Saint Patrick's Day - Holidays Around The World

Symbols of Saint Patrick's Day.
Symbols of Saint Patrick's Day.


Saint Patrick’s Day, also known as the Feast of Saint Patrick, is a celebration which takes place on March 17th to celebrate the death of St. Patrick who is regarded a patron saint in Ireland. St. Patrick was born around 385 AD and died on March 17th, 461. This holiday, however, began as an ordinary religious festival back in the 17th century but over time it became a celebration which takes place in many parts of the world.

Origin of the Holiday

Born in the 4th century in Roman Britain in a wealthy family, St. Patrick’s birth name is said to be Maewyn. He had a deacon for a father while his grandfather worked as a priest in a Christian Church. Patrick was kidnapped by raiders, and he was taken to Gaelic Ireland when he was sixteen. As a slave at Gaelic Ireland, he became a shepherd, and during this time it is when it is said that he “found God.” He was a slave for six years but finally managed to escape. According to the stories, Patrick was told by God to go to the coast, and there he would find a ship which would take him home. After getting home, he became a priest.

He, however, returned to Ireland in 432 to spread Christianity in the region which was full of pagans. He spent most of his time in Northern Ireland where he converted thousands. He is known to fight the druids, and this led to a legend that he rid Ireland of “snakes” which may refer to the pagans that worshipped snakes because there have been any snakes in Ireland. He died on March 17th 461. Most of what is known about him is found in the Declaration which is said to have been written by Patrick. By the time of his death had established many churches, monasteries, and schools.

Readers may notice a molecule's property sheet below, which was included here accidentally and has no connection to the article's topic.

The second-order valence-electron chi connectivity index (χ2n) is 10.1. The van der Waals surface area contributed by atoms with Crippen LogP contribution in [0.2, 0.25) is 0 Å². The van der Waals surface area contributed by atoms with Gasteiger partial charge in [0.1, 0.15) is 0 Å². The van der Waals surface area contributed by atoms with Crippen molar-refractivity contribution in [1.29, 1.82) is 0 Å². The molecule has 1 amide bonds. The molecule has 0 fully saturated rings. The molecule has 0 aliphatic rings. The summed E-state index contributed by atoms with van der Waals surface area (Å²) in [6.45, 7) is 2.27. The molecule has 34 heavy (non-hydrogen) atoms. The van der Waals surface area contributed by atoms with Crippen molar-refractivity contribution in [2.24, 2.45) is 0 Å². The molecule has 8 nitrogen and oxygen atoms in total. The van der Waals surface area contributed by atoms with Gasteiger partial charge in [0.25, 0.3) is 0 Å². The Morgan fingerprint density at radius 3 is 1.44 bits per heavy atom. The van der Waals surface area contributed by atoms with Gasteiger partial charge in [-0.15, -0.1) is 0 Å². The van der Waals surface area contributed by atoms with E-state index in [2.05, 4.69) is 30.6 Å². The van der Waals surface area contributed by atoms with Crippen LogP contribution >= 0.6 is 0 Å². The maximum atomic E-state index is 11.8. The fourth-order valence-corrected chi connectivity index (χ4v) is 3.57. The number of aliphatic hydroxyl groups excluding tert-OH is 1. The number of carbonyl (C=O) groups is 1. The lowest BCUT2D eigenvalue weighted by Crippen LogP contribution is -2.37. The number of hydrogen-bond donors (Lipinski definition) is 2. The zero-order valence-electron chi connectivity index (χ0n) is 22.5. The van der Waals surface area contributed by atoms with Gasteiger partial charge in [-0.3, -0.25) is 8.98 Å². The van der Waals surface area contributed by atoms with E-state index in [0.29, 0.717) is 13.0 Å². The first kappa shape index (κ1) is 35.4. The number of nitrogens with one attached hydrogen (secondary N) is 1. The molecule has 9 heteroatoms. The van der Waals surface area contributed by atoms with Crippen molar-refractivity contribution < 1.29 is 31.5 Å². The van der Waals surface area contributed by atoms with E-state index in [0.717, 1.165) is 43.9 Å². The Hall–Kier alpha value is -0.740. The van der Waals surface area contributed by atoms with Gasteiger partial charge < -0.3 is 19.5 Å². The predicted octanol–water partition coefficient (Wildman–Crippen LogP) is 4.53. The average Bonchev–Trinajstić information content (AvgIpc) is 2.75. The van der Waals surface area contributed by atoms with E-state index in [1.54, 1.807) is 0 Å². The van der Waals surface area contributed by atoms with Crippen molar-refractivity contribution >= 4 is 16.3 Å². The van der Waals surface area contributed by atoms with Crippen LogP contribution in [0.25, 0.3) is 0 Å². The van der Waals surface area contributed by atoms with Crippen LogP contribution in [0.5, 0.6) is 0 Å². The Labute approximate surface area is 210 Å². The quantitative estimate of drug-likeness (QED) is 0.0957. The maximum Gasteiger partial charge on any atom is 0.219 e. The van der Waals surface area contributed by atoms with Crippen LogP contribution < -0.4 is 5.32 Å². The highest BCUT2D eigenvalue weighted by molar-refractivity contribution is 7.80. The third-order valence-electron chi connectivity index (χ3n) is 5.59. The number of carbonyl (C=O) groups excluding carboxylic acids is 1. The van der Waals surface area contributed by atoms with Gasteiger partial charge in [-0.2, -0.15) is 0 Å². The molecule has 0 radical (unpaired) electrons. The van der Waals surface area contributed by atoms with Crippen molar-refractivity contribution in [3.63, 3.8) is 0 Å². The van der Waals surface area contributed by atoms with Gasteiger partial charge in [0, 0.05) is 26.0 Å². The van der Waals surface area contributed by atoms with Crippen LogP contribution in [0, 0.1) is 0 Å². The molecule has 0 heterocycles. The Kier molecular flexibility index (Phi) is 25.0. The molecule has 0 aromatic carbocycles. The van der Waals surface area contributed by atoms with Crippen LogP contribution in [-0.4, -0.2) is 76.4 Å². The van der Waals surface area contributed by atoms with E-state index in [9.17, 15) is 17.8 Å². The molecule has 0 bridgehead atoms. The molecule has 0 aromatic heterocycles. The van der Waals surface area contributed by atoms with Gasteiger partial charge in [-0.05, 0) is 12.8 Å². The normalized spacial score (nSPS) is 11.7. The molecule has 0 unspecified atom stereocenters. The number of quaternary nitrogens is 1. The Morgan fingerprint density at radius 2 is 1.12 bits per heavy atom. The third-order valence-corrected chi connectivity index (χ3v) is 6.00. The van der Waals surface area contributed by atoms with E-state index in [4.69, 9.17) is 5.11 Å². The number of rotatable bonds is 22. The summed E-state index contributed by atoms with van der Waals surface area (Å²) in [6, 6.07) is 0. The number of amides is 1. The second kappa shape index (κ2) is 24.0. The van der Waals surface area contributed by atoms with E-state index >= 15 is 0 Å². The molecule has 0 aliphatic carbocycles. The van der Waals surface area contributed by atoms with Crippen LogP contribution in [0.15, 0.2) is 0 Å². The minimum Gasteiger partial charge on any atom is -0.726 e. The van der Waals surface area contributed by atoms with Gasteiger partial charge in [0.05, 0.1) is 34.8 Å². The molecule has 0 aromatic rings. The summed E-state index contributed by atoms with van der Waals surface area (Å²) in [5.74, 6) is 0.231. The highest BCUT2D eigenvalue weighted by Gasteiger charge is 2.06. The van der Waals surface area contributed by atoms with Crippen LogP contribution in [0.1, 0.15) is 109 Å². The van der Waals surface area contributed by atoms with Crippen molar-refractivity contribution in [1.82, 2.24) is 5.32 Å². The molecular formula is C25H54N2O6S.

Holiday Celebrations

Saint Patrick’s Day became a Christian holiday in the 17th century. In the Republic of Ireland and Northern Ireland, it is a public holiday.

The shamrock is a symbol of Saint Patrick's Day because the stories say that St. Patrick used a shamrock with three leaves to explain the concept of the Holy Trinity to the pagans in Ireland. Saint Patrick's Day is also celebrated by the Irish in other parts of United Kingdom, Canada, New Zealand, Brazil, Argentina, and Australia. In the United States, Boston held the first St. Patrick’s Day parade in 1737 followed by New York (1762). The city of Chicago has painted its river green since 1962.


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